Today in Tech: Starbucks and Square partner up

August 8, 2012: 11:52 AM ET

Why Sprint's CEO says his company is 'doing the right thing'; is channel surfing coming to an end?

Square partners with Starbucks, raises $25M for Series D; Howard Schultz joins the board [TECHCRUNCH]

Beginning this fall, Square will begin processing all U.S. credit and debit card transactions at participating Starbucks stores across their 7,000 locations. Pay with Square users will be able to find a nearby Starbucks in the Square Directory from their iPhone or Android smartphone. Additionally, Starbucks will be investing $25 million in Square for the company's Series D financing round, which clocks in at a $3.25 billion valuation. (Just shy of the $4 billion valuation we'd been hearing about.) Howard Schultz, CEO of Starbucks, will also be joining Square's Board of Directors.

Sprint CEO Dan Hesse's plan to fight AT&T and Verizon: 'doing the right thing' [THE VERGE]

Hesse didn't mince words about those larger competitors: "There's no question that the industry does have an issue with the size of the duopoly of AT&T and Verizon." As for how Sprint itself will deal with that issue, it's probably not a mistake that Hesse's next comment was to express his belief that there would be "more consolidation" in the industry. Smaller players will have to try to size-up so they can compete "because the gap between the top two and number three is so large."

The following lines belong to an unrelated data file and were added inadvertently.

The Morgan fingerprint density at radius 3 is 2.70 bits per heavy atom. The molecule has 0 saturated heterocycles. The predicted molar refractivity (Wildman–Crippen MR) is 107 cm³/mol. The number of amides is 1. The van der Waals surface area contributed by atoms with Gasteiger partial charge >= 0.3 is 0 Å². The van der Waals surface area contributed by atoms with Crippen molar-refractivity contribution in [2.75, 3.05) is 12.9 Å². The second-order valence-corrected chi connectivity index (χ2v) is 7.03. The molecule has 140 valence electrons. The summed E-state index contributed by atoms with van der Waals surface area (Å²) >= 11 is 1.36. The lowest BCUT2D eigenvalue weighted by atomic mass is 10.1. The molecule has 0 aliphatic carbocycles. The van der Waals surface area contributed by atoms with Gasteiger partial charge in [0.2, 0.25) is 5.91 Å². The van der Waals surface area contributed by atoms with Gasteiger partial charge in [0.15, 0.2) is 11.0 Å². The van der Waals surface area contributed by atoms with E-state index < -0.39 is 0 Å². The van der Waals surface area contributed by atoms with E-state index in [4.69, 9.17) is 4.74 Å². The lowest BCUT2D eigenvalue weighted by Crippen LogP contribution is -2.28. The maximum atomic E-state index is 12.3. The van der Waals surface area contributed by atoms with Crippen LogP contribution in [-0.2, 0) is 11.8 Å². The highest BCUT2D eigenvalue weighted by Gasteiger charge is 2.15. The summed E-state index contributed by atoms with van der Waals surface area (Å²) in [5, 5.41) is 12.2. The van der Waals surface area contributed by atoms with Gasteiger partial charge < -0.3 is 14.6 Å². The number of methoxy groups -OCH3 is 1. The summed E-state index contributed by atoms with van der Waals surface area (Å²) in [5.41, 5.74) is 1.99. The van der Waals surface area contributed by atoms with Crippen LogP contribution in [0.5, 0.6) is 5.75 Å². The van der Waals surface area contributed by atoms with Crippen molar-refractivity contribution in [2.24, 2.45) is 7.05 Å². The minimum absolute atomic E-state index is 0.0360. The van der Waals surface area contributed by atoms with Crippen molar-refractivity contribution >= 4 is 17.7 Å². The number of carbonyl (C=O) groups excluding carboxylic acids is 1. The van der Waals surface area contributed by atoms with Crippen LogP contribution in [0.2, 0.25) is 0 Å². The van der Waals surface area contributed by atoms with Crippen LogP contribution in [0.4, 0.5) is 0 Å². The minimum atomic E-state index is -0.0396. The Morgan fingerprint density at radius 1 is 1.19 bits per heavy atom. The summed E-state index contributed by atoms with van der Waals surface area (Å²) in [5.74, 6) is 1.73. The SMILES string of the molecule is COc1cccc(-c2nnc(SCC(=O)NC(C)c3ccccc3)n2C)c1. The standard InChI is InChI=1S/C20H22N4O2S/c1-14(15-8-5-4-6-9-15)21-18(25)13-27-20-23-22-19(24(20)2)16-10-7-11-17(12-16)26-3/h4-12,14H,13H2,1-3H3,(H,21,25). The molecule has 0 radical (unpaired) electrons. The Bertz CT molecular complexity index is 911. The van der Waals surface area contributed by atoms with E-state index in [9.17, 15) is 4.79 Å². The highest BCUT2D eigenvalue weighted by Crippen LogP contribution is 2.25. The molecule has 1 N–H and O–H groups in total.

The end of channel surfing? [THE WALL STREET JOURNAL]

App developers are updating the traditional channel guide to show viewers programs that are uniquely relevant to them based on their social circles. Instead of channel-surfing or scrolling through a long list of shows, viewers can use these mobile apps to display shows that they or their friends like based on their preferences. Some of the apps integrate with Facebook Inc.'s social network to identify and recommend TV shows and sports teams liked on the social network.

Oracle calls on Google to out paid bloggers [WIRED]

Did Google have a shill blogger during its recent Java smackdown with Oracle? That's what Oracle would have you believe. Shortly after Judge William Alsup issued an unusual order Tuesday, compelling both parties in the dispute to name writers who they'd paid to publish comments in the lawsuit, Oracle said that Google needs to come clean in the case. "Oracle has always disclosed all of its financial relationships in this matter," said Oracle spokeswoman Deborah Hellinger in an email message. "It is time for Google to do the same." Google declined to comment on the order.

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JP Mangalindan
JP Mangalindan
Writer, Fortune

JP Mangalindan is a San Francisco-based writer at Fortune, covering Silicon Valley. Since joining in 2010, he has written on a wide array of topics, from the turnaround of eBay to the evolution of net neutrality. A graduate of Fordham University, Mangalindan has also written for GQ, Popular Science, and Entertainment Weekly.

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